Havana September (RHC)-- Researchers from the Center for Genetic Engineering and Biotechnology of Cuba (CIGB) assessed on Wednesday the progress of national vaccine candidates against dengue, a disease that keeps the Caribbean country's health authorities on alert.
"Efforts are focused on the strategy that induces cellular immune response against the four serotypes of the virus," the CIGB underlined on Twitter.
The Aedes aegypti mosquito, the transmitting agent of dengue, demonstrated its ability to adapt to survive. The mosquito's egg can stay up to 13 months in the humid walls of a container, explained the First Deputy Minister of Public Health, Tania Margarita Cruz.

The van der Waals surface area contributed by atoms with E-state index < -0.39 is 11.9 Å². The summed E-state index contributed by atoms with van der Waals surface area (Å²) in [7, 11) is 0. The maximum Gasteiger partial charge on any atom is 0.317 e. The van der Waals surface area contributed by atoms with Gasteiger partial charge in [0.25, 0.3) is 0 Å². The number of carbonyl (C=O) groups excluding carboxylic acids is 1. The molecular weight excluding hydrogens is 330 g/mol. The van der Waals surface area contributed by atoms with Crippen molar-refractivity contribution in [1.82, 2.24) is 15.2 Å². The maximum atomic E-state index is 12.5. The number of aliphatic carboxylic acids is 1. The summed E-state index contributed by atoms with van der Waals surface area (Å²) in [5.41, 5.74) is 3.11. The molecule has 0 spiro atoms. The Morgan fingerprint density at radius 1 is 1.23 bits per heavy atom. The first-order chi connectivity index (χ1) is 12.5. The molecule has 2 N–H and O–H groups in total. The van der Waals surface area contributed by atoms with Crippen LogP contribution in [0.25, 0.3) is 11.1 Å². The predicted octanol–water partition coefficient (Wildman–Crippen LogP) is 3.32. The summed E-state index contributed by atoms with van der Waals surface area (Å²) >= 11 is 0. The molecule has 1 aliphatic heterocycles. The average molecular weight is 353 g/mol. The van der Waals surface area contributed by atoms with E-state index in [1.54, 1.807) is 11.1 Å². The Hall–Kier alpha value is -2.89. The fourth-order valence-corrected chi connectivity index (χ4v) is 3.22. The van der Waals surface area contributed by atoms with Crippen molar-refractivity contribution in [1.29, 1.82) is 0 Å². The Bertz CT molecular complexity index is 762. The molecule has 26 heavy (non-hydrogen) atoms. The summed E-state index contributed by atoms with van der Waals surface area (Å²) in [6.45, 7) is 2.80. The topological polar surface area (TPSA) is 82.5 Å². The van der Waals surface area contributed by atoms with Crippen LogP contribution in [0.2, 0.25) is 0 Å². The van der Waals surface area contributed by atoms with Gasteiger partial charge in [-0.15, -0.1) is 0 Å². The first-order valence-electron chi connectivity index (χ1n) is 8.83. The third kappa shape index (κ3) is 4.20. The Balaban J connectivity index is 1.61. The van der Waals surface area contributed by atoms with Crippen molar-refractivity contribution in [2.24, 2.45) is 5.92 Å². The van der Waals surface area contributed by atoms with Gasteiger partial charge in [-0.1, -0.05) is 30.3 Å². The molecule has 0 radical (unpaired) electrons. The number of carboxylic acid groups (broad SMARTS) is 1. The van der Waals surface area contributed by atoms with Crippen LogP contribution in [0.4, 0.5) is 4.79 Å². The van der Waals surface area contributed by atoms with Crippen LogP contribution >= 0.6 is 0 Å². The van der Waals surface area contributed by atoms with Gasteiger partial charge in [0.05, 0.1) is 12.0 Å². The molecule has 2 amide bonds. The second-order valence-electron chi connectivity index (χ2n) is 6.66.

"That tank can move to another place, and after a year, when water falls on the eggs, they hatch, and the larvae come out. That is why it is so important to brush the tanks, to destroy the eggs," she said.
The high temperatures, she said, accelerate the hatching process, which is why most cases occur in the summer.
For its part, the Cuban Ministry of Public Health (Minsap) called for individual and family self-responsibility due to the increase in the number of dengue cases in the Caribbean.
Public Health minister José Ángel Portal insisted that this disease, like many others, can also lead to death.